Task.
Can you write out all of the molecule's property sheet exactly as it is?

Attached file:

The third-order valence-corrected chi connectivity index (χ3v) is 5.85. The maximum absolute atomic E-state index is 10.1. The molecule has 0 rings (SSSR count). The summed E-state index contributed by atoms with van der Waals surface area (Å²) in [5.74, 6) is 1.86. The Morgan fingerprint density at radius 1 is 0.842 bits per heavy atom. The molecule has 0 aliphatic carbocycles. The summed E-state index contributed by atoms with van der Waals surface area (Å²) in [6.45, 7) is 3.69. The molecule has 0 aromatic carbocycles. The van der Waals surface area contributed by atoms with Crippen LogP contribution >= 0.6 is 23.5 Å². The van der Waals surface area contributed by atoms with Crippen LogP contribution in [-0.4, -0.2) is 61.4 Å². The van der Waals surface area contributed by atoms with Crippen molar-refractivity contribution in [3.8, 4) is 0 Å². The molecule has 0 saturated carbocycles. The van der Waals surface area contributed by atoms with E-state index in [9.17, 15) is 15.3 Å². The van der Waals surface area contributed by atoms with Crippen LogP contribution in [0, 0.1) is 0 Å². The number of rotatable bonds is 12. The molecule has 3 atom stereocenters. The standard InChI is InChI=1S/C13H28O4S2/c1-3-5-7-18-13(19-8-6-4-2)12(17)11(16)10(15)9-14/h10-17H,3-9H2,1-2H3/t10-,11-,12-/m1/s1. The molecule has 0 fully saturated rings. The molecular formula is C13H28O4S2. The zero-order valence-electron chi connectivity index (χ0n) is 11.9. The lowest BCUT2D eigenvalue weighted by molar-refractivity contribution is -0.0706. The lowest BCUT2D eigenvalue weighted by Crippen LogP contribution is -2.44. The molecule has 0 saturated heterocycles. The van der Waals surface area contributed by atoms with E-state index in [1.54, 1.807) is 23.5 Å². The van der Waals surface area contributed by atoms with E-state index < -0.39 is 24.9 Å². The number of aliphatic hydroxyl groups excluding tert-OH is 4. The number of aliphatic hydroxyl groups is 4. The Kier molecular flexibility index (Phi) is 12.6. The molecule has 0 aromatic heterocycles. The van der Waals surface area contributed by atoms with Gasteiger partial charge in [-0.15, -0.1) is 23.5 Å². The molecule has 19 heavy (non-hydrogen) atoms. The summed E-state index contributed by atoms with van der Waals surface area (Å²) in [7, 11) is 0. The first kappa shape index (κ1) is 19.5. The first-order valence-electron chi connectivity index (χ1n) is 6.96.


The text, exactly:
The third-order valence-corrected chi connectivity index (χ3v) is 5.85. The maximum absolute atomic E-state index is 10.1. The molecule has 0 rings (SSSR count). The summed E-state index contributed by atoms with van der Waals surface area (Å²) in [5.74, 6) is 1.86. The Morgan fingerprint density at radius 1 is 0.842 bits per heavy atom. The molecule has 0 aliphatic carbocycles. The summed E-state index contributed by atoms with van der Waals surface area (Å²) in [6.45, 7) is 3.69. The molecule has 0 aromatic carbocycles. The van der Waals surface area contributed by atoms with Crippen LogP contribution >= 0.6 is 23.5 Å². The van der Waals surface area contributed by atoms with Crippen LogP contribution in [-0.4, -0.2) is 61.4 Å². The van der Waals surface area contributed by atoms with Crippen molar-refractivity contribution in [3.8, 4) is 0 Å². The molecule has 0 saturated carbocycles. The van der Waals surface area contributed by atoms with E-state index in [9.17, 15) is 15.3 Å². The van der Waals surface area contributed by atoms with Crippen LogP contribution in [0, 0.1) is 0 Å². The number of rotatable bonds is 12. The molecule has 3 atom stereocenters. The standard InChI is InChI=1S/C13H28O4S2/c1-3-5-7-18-13(19-8-6-4-2)12(17)11(16)10(15)9-14/h10-17H,3-9H2,1-2H3/t10-,11-,12-/m1/s1. The molecule has 0 fully saturated rings. The molecular formula is C13H28O4S2. The zero-order valence-electron chi connectivity index (χ0n) is 11.9. The lowest BCUT2D eigenvalue weighted by molar-refractivity contribution is -0.0706. The lowest BCUT2D eigenvalue weighted by Crippen LogP contribution is -2.44. The molecule has 0 saturated heterocycles. The van der Waals surface area contributed by atoms with E-state index in [1.54, 1.807) is 23.5 Å². The van der Waals surface area contributed by atoms with E-state index < -0.39 is 24.9 Å². The number of aliphatic hydroxyl groups excluding tert-OH is 4. The number of aliphatic hydroxyl groups is 4. The Kier molecular flexibility index (Phi) is 12.6. The molecule has 0 aromatic heterocycles. The van der Waals surface area contributed by atoms with Gasteiger partial charge in [-0.15, -0.1) is 23.5 Å². The molecule has 19 heavy (non-hydrogen) atoms. The summed E-state index contributed by atoms with van der Waals surface area (Å²) in [7, 11) is 0. The first kappa shape index (κ1) is 19.5. The first-order valence-electron chi connectivity index (χ1n) is 6.96.